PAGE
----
proof
A key feature of the methods of mathematics, going back as far as ancient Greece, is the role of proof.
Though mathematics results may be discovered by diverse means of varying reliability.
They remain conjectures until they have been verified by proof.
Though the construction of a proof may be difficult its checking is expected to be routine, so that there remains no doubt in the conjecture once its proof has been checked.
The primary purpose of a logical foundation for mathematics is to provide a context in which the checking of mathematical proofs can be conducted.

syntax
The first formal element required of a logical foundation system is a formal definition of the syntax of the language in which mathematical conjectures are to be expressed.


typecorrectness
Some foundation systems make use of "type constraints" supplementary to the basic syntactic wellformedness conditions.
In some cases these additional conditions are decidable, and seem like an extension to the syntax, in other cases they are not decidable and welltypedness must itself be demonstrated by a proof, making typecorrectness rule seem like an aspect of the deductive system.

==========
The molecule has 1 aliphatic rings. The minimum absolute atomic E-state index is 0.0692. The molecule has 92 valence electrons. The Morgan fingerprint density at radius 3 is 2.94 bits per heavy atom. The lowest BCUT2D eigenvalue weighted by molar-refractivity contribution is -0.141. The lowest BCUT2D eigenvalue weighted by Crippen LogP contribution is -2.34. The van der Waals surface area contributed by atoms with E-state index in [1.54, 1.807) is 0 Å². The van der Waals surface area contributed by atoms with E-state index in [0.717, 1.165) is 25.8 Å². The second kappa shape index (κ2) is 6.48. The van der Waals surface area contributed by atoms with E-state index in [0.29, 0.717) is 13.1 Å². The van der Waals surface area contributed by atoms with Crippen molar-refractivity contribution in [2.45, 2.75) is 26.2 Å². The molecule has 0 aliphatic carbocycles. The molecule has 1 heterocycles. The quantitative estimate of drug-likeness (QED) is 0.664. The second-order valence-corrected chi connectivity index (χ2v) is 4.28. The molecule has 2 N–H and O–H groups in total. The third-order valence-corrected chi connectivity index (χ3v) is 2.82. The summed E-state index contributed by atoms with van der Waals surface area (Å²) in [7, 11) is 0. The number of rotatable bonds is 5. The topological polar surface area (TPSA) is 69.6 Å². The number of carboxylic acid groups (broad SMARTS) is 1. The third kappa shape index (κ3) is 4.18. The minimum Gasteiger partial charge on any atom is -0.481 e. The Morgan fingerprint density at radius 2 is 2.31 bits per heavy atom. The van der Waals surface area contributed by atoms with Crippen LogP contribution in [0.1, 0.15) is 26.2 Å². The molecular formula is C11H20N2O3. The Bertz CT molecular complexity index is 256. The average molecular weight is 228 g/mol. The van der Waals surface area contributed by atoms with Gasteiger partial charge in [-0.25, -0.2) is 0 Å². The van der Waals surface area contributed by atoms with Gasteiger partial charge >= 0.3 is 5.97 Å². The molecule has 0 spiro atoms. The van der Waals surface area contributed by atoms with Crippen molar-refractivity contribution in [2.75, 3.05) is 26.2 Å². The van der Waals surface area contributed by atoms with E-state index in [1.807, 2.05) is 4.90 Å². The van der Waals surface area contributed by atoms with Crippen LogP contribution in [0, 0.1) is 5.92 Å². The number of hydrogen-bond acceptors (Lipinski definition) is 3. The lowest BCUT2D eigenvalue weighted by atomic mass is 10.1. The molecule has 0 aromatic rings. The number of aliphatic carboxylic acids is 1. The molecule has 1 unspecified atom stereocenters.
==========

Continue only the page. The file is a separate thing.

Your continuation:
In more extreme cases (adopting the "propositions as types" paradigm) the entire deductive system is absorbed into the typecorrectness proof.

derivations
A key feature of formal logical systems in general (and hence of formal logical foundation systems for mathematics) is that the correctness of proofs is characterised by purely formal syntactic criteria.
These criteria are normally expected also to be effective, in which case they will be machine checkable.


axioms
The first element of a deductive system is the definition of the axioms from which the derivation begins.
These would normally be decidable.
(if they were not even semidecidable then the role of the deductive system in proof checking would be compromised)

rules
The second element of a deductive system is the definition of the derivation rules which determine how new theorems can be deduced from already established premises.
These rules should also be effectively decidable.

extensions
A final element which distinguishes a formal foundation system from other formal logical systems is the need for formal rules for conservative extension.
These are the means by which nonlogical concepts may be safely defined.
It is possible to derive mathematics from a logic without such rules by the introduction of new axioms whenever new concepts are introduced, however, a logic adequate for such a method (first order logic, for example) would not normally be called a foundation system, which is expected to fill a larger role.